I think this book easily runs along-side powerhouses like Number the Stars and Fever 1793. There is something about war that just draws you into a story, and that may be the case for some people with this book, but I honestly think that it was solid on it’s own.


As with any book I post about, I try to find some perplexing questions from study guides/book discussions to share with those who may have already read, or plan to read this book. Today, these few questions I got from Brightly’s Book Club.

  1. Freedom is a major theme in this book. Look at page 86 where Miss Smith and Ada talk about the meaning of freedom. Why is freedom important in this story? What does freedom mean to you?
  2. Describe Miss Smith. How does she empower both Ada and Jamie in different ways? How do Ada and Jamie help her?
  3. Why was Butter so important to Ada? How did Butter help her learn persistence and confidence? Do you have a pet or a hobby that makes you feel like Ada feels when she rides Butter?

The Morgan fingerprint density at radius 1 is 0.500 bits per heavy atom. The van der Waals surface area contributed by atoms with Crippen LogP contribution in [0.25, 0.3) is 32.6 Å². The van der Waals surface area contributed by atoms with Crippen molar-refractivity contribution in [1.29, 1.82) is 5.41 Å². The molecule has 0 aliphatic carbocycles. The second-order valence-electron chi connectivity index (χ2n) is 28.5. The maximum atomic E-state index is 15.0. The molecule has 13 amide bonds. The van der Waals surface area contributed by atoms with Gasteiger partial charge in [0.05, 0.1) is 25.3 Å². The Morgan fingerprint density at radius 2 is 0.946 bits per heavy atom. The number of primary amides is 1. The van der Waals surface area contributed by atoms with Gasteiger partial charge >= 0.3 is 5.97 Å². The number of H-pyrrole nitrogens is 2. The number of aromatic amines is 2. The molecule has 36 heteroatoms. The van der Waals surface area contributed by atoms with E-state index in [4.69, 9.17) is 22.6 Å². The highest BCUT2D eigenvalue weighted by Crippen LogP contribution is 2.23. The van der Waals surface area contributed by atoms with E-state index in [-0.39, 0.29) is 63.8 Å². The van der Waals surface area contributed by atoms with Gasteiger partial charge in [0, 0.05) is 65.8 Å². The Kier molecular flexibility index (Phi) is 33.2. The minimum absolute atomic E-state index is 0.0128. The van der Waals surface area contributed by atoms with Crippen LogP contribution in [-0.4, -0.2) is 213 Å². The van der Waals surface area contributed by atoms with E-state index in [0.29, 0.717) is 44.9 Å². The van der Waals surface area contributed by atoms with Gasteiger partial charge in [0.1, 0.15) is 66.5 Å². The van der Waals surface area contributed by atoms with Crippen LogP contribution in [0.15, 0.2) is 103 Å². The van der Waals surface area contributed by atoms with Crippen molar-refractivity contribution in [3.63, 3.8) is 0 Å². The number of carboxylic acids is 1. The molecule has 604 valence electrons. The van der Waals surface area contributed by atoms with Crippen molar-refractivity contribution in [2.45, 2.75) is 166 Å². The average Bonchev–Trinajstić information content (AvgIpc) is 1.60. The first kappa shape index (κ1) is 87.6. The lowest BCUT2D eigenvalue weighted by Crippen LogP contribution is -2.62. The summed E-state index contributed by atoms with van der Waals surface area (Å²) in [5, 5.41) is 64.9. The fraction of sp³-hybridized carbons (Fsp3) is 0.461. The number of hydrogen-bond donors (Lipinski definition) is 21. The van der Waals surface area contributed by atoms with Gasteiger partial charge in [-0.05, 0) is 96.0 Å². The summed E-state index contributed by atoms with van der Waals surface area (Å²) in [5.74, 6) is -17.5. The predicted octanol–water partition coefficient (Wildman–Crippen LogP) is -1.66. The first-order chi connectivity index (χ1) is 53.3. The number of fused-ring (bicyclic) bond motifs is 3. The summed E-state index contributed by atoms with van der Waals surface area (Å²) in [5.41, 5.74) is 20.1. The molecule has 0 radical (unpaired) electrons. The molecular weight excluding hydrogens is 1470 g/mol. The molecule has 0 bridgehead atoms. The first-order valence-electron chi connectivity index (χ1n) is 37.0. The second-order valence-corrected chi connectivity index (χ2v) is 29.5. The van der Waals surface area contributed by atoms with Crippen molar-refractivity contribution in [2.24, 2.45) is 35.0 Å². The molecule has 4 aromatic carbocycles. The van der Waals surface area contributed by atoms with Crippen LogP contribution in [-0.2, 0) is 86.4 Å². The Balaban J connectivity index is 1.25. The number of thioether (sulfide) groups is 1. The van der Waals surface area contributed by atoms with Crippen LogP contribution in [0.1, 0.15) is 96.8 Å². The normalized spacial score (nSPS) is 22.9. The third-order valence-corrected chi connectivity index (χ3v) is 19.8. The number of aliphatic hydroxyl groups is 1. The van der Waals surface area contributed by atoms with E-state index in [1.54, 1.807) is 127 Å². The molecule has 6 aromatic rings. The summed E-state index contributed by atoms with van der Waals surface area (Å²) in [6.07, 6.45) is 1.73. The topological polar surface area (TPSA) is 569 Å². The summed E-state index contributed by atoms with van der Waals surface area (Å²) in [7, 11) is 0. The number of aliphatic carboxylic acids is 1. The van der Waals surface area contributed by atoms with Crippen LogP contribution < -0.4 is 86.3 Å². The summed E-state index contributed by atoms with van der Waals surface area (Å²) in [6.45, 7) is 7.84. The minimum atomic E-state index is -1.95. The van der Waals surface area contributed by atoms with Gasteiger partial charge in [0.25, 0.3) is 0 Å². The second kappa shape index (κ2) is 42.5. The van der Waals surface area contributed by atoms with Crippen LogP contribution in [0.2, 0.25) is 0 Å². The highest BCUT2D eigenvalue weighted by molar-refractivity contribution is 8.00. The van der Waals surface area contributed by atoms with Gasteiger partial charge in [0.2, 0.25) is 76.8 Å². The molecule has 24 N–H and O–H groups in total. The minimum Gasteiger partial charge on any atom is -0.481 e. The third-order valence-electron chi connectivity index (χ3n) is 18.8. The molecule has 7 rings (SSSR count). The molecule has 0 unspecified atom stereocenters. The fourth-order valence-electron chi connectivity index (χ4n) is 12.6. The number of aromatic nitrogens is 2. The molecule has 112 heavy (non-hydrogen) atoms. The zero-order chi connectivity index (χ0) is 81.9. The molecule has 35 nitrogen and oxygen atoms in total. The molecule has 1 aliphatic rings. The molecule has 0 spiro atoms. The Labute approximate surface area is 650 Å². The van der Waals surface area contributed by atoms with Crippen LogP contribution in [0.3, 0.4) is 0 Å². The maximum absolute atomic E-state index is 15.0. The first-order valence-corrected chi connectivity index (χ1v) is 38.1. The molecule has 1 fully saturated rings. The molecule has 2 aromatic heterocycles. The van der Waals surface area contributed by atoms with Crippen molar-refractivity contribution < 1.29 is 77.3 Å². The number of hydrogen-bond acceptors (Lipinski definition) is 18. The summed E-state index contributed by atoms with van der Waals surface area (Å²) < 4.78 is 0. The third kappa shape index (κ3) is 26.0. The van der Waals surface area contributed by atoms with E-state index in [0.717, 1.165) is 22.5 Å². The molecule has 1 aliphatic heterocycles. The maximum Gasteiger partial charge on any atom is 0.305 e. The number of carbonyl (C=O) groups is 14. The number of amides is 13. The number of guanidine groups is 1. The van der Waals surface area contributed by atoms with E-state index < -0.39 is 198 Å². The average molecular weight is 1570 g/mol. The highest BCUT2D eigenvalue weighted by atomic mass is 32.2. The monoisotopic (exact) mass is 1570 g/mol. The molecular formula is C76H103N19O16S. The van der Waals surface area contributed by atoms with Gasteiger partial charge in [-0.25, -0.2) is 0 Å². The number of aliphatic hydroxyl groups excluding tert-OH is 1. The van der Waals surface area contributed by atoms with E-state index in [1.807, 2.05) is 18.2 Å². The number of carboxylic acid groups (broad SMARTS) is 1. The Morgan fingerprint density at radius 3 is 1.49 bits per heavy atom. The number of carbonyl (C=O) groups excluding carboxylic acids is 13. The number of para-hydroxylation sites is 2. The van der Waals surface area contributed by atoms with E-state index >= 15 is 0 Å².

4. How did you feel at the end of the story? Which characters do you have empathy for? Who changed the most from the beginning to the end of this story?
  5. The title of the book seems like a paradox since we often associate war with loss of life. Discuss how this war saved Ada’s life.


I really liked the question about Butter. To be honest, reading through the book I kind of had Butter as a background idea in the story, something that just kinda happened to keep the story moving, with little relevance to the actual plot. Now considering that question, Butter means a bit more than I originally gave him credit for.

On the website, they also ask about what women’s roles were during wartime, which obviously is an important thing to ask but rather minor to my personal interest in the story.